Kayla DeVault Citizens of the Earth

Fresh from residential boarding schools,
Our sacred sites in the sandboxes of children
Who will never read our histories in their books.

Are we all gone? they ask, and we pray your grandchildren
Won’t be the ones who rob our grandchildren
Of the black coal, black oil, black snake profits seeping from
The wounds ripped across our ancestors’ graves.

I wonder how many indigenous languages have a word for
Or how many interpret it as intrinsic?

I’ll never forget the rush, the prayers I felt,
Clean air swirling with the smoke of fires
Used to cook communal meals, where no one asked
Why are you here? — What’s your blood quantum?

Colorful ribbons blowing in the wind,
An eagle watching from the sky in the shadow of a plane.
A helicopter, anxious to film the violence that never came from our side.

What lies do you perpetuate, that we don’t pay taxes?
That we get checks from the government?
That our casinos make us rich, or that we all drink?

You tell us to stop crying about representation when
Hundreds of tribal nations have united against Energy Transfer, yet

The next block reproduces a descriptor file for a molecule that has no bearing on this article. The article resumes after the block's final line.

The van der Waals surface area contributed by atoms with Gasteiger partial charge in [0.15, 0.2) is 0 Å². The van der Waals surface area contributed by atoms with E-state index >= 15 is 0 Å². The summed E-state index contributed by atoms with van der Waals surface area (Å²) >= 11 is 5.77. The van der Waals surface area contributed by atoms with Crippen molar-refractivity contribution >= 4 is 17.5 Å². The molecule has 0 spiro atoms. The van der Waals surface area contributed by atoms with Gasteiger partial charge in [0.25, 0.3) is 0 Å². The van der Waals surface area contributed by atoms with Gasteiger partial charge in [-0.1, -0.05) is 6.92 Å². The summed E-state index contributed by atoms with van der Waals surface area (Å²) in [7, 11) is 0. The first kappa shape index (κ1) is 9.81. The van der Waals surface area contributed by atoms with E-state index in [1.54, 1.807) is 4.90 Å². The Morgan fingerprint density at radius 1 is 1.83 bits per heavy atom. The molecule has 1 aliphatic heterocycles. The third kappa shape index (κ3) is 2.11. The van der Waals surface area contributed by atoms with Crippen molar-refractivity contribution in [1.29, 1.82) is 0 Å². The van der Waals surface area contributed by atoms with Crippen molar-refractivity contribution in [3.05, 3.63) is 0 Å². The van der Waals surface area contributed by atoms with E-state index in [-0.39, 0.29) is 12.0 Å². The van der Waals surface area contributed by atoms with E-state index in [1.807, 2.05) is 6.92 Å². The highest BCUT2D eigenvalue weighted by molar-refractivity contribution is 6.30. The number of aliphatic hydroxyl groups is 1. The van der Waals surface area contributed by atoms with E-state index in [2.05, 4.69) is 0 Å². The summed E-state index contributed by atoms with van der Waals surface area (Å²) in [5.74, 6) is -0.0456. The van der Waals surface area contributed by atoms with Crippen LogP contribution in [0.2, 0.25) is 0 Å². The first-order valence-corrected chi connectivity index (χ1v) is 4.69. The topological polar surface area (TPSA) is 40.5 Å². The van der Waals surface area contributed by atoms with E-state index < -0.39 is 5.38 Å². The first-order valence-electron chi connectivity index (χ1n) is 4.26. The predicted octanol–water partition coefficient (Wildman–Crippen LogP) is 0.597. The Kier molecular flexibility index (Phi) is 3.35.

Neither Trump nor Clinton mentioned us once in their debates?

I’m asked, “Don’t you have bigger things to worry about?”
When I fight racist mascots, when I argue that it is a big deal
To be a minority of minorities. Being told how to be. To be treated as less.

To be sexualized, seen as a costume, when 1 in 3 Native women are raped,
To be bullied in schools, when Native youth commit suicide at the highest rates,
What can you tell me that I don’t already know? #MMIW, have you even heard?

No physical pain brought to me at Standing Rock
Will ever equal the pain if our sovereignty is lost in this fight.

We are dual citizens of America. Because they say we have to be.